If you'll permit me one snide remark though, I'm glad that someone from New Brunswick still seems committed to official languages.

1. It's remarkable to see how many of the issues raised at my regional forum seem to have been repeated elsewhere in Canada.

2. The focus on the challenges faced by Quebec's anglophone minority is quite interesting - particularly with regards to the "imperfect" bilingualism of young Quebec anglophones, which far outstrips that of their counterparts in the rest of Canada, and yet is a bar to employment in their home province.

3. There is a strong focus on immigrant integtation, and a desire to attract francophone immigrants to other provinces.

4. I like that the theme of Canada developing strength as a leader in "language industries" and "language technologies" was picked up. This really impressed me in my regional forum.

5. Interesting quote: "One of the issues most often mentioned during these consultations has been the need to send a clear message to Canadians about the importance of linguistic duality. Many feel that a discourse based on resistance and the defence of language and culture should be avoided, and that actions should instead be focused on revitalizing linguistic duality and identity, and promoting openness toward other cultures and ways of life. By doing so, the Government would be fostering the development of closer ties between minority anglophone and francophone communities, and between minority communities and the surround majority, particularly in the areas of culture, language and education.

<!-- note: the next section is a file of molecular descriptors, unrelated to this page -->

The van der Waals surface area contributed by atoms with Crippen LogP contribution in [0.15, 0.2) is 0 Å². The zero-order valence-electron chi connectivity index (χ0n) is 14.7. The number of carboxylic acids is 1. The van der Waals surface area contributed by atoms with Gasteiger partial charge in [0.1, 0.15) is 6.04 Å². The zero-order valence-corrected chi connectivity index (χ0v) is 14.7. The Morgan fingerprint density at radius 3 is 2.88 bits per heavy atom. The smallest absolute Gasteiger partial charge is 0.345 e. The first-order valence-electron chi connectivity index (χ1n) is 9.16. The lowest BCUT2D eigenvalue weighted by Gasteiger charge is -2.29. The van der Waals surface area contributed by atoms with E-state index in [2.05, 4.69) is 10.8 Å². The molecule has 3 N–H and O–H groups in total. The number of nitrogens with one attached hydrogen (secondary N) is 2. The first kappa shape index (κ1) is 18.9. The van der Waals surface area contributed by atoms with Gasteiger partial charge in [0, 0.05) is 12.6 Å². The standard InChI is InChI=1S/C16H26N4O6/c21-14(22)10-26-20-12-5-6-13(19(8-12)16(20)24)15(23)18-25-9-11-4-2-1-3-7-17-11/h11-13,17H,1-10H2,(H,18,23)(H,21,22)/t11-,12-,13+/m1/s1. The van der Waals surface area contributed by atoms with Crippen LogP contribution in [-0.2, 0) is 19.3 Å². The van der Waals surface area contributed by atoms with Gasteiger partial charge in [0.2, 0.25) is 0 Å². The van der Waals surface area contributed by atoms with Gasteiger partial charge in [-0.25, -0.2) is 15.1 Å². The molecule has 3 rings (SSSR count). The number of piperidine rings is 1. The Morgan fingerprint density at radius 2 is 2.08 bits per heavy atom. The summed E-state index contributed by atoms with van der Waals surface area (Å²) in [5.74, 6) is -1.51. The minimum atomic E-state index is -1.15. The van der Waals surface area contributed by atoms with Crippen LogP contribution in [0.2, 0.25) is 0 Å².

This strikes me as very sound reasoning, and it will be interesting to see what strategies are developed to support this direction.

Labels: ,

Recommend this Post

Friday, March 14, 2008

French immersion and Core French in New Brunswick to be slashed

I'm shocked over the full extent of cuts to French-as-a-second-language instruction announced in New Brunswick today. Not only is the province doing away with its early immersion programs that commenced in Grade 1 (which had been hinted at earlier), but it's also slashing core French-as-a-second-language as well, delaying any introduction to the French language until Grade 5. Understandably, the official opposition and parents groups such as Canadian Parents for French are outraged. Canadian Parents for French New Brunswick has some very interesting and troubling observations about the report that led to this decision here.